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Why Businesses Don't Employ People with Disabilities

Journal of Vocational Rehabilitation, Volume 16, Number 2 / 2001, Pages 71 - 75
Bob Peck and Lynn Trew Kirkbride

Article Summary

The primary of objective of the field of vocational rehabilitation is employment. A person with a disability is to be included in the world of work as an equal to any other citizen and to possess all the privileges that come with employment, including becoming a taxpayer. It is believed that this will greatly enhance an individual's quality of life. Despite all the efforts to increase the employment of people with disabilities in the past 15 years, the unacceptable fact is that the majority of the people with disabilities of working age are still unemployed (L. Harris & Associates, 2000). The employers' perspective as to why people with disabilities are not employed is probably quite different than rehabilitation professionals would expect. If a survey were conduced of employers across this nation it would result in a myriad of reasons as to why businesses are reluctant to hire people with disabilities. However, a review of all of these reasons would lead to a predominate theme. That theme would be "fear".

Businesses rarely admit the real reasons that keep them from hiring people with disabilities. But looking behind the excuses given, it will be evident that the primary reason is fear. This article discusses four of the fears that employers face and the approach rehabilitation professionals can take to alleviate these concerns. In this incisive paper the authors suggest strategies for improving the marketing efforts of job placement specialists.

Fear of the Cost Associated with Hiring. The first fear that limits employment opportunities of people with disabilities is the fear of potential unknown costs such as accommodations. While the American Disabilities Act (ADA) of 1995 has helped level the playing field for people with disabilities, there is still an education gap in the workplace. Many employers jump to the conclusion that they would be required to spend tens of thousands of dollars bringing their business up to ADA standards if they were to hire someone with a disability. Few businesses would be willing to invest that kind of money just to bring a new employee on board. The good news is that rarely would companies need to spend that kind of money to meet ADA requirements. In reality, a recent report from the Job Accommodation Network (JAN) reveals that 20% of employer accommodations cost nothing and 80% cost less that a $500 (Job Accommodation Network, 1990; 2000).

Fear of Additional Supervision and Loss of Productivity. A second fear in Corporate America is the fear of what affect a person with a disability would have on the workplace. This is much more subtle and can be more difficult to overcome than other employment related concerns. The major components of this fear are best viewed as two-fold. First, employers are concerned about the special attention that may need to be devoted to employees with disabilities. They are concerned about the amount of time the supervisor would need to commit to a worker with a disability and subsequently keep them from their other duties. The second component is the concern regarding the productivity of the employee with a disability. The question foremost in the businessperson's minds is; "Will I need to make productivity concessions for this employee?" The employers concern is often their perceived requirements to have different productivity standards for two employees doing the same job.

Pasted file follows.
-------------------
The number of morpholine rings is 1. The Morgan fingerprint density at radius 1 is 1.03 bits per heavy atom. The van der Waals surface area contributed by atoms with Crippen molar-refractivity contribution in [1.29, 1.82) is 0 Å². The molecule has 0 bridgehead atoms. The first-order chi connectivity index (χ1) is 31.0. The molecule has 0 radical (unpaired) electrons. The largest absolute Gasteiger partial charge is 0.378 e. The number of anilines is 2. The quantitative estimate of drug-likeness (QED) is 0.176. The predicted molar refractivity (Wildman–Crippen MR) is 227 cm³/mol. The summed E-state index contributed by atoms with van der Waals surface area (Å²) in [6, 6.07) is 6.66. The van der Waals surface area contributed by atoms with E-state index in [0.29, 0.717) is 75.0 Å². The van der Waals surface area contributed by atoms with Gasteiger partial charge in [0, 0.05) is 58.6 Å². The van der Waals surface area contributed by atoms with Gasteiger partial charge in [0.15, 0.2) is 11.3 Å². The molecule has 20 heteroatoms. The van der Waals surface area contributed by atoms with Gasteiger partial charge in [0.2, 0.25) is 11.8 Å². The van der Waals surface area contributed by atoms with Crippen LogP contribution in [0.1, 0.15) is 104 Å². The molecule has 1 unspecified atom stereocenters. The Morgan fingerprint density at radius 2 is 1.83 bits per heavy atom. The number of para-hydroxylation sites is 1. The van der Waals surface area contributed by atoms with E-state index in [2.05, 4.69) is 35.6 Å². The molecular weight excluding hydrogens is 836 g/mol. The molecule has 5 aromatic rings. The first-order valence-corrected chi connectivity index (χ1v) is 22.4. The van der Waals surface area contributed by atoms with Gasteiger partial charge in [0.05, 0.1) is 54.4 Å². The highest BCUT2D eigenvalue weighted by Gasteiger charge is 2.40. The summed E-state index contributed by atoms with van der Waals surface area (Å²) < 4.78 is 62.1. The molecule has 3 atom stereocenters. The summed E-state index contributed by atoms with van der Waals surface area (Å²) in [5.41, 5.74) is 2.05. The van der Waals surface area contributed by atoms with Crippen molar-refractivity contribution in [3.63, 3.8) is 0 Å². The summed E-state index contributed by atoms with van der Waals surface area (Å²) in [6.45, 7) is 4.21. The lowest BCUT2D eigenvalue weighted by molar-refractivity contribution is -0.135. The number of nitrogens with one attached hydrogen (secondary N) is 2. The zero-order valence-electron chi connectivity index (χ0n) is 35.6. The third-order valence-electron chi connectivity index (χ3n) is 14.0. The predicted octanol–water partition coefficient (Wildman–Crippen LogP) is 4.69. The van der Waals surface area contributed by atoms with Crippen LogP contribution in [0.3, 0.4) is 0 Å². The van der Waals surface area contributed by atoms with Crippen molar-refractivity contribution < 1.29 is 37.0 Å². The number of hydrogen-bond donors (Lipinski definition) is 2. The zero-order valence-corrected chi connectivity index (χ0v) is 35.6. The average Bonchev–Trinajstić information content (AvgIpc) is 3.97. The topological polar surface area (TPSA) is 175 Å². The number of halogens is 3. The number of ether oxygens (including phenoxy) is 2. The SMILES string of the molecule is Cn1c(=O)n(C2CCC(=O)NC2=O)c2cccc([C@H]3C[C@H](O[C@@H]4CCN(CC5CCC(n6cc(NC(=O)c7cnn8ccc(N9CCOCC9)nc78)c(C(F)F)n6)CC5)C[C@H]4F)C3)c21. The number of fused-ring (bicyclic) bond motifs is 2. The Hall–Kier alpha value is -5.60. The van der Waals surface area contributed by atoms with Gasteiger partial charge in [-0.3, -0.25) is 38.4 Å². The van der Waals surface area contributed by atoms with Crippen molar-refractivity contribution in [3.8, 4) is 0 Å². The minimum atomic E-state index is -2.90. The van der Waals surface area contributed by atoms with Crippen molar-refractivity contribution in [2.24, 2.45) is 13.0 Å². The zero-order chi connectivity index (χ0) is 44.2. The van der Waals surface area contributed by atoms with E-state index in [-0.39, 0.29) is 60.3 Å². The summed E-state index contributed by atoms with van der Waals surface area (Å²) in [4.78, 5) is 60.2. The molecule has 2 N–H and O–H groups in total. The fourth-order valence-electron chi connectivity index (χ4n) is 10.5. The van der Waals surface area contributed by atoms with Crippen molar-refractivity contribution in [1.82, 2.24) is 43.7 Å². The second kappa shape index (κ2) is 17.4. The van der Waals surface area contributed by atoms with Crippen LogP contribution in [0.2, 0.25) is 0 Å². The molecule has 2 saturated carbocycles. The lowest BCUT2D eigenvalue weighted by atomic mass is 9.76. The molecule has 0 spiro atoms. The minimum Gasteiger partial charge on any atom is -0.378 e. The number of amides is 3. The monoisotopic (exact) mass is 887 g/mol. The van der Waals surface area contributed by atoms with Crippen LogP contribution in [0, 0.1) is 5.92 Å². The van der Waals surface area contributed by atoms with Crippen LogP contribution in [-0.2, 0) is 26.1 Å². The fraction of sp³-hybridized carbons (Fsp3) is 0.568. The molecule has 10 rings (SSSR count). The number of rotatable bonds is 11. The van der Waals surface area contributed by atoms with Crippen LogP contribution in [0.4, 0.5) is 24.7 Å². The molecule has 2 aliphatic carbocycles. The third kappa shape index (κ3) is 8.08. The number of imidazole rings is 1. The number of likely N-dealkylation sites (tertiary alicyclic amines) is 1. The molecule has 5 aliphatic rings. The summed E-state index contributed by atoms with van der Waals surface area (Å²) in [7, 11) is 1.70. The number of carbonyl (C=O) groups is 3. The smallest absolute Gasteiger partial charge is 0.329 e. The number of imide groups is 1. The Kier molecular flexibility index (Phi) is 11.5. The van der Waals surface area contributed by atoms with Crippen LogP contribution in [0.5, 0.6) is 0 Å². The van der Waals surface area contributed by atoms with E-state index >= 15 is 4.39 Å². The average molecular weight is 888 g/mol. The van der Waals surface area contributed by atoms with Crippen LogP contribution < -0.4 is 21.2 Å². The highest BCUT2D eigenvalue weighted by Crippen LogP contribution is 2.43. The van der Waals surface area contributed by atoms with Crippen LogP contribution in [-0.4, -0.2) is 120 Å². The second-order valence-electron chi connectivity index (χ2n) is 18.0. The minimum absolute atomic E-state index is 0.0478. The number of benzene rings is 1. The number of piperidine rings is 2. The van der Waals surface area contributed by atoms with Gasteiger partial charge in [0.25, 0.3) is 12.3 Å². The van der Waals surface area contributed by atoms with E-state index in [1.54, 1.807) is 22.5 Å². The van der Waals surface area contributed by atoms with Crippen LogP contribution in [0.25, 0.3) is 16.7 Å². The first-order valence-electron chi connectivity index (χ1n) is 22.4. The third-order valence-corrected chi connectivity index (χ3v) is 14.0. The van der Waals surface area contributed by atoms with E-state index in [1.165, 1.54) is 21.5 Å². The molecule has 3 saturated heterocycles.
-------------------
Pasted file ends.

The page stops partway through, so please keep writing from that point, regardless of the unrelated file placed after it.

The Fear of Being Stuck Forever. The third fear that most businesses experience is likely the fear that causes the most concern for employers and that is what happens if the job doesn't work out. Will the employer be stuck forever paying a substandard employee? It seems that many employers feel that people with disabilities are a protected class. There is a general feeling that if they hire someone with a disability, it would be difficult to terminate the working relationship even if the new employee cannot perform the essential functions of the job.

Fear of Damaged Goods. Most employers take action on business proposal because it makes good business sense to do so. As a general rule, employers do not look for the charitable side when contemplating a business proposal. Companies do not want to be involved with things that risk the profitability of the business. When businessmen talk about hiring people with disabilities they may mention that they hire from a particular recruitment pool because it's the right thing to do. They make this statement because they understand the business reasons for hiring people with disabilities, not referring to a noble cause or crusade they have undertaken. It is therefore critical that the placement professionals market the assets of people with disabilities. The potential employer needs to understand that he or she is being offered a qualified candidate that can do the job. If appeals are made to the employer's charitable side for the placement, the chances for success are limited. A company will not be willing to hire an individual with a disability if they feel like they are getting damaged goods.

Journal of Vocational Rehabilitation

References

L. Harris and Associates, The 2000 N.O.D./Harris Survey of Americans with Disabilities, A survey conducted for the National Organization of Disability, Author, NY, 2000.

Job Accommodation Network, Accommodation Benefit Cost Data (WWW document), URL http:/www.jan.wvu.edu/media/Stats/BenCosts0799.html, July 30, 1999.

Job Accommodation Network; Discover the facts about job accommodation (WWW document), URL http://janweb.icdi.wvu.edu/, March 13, 2000.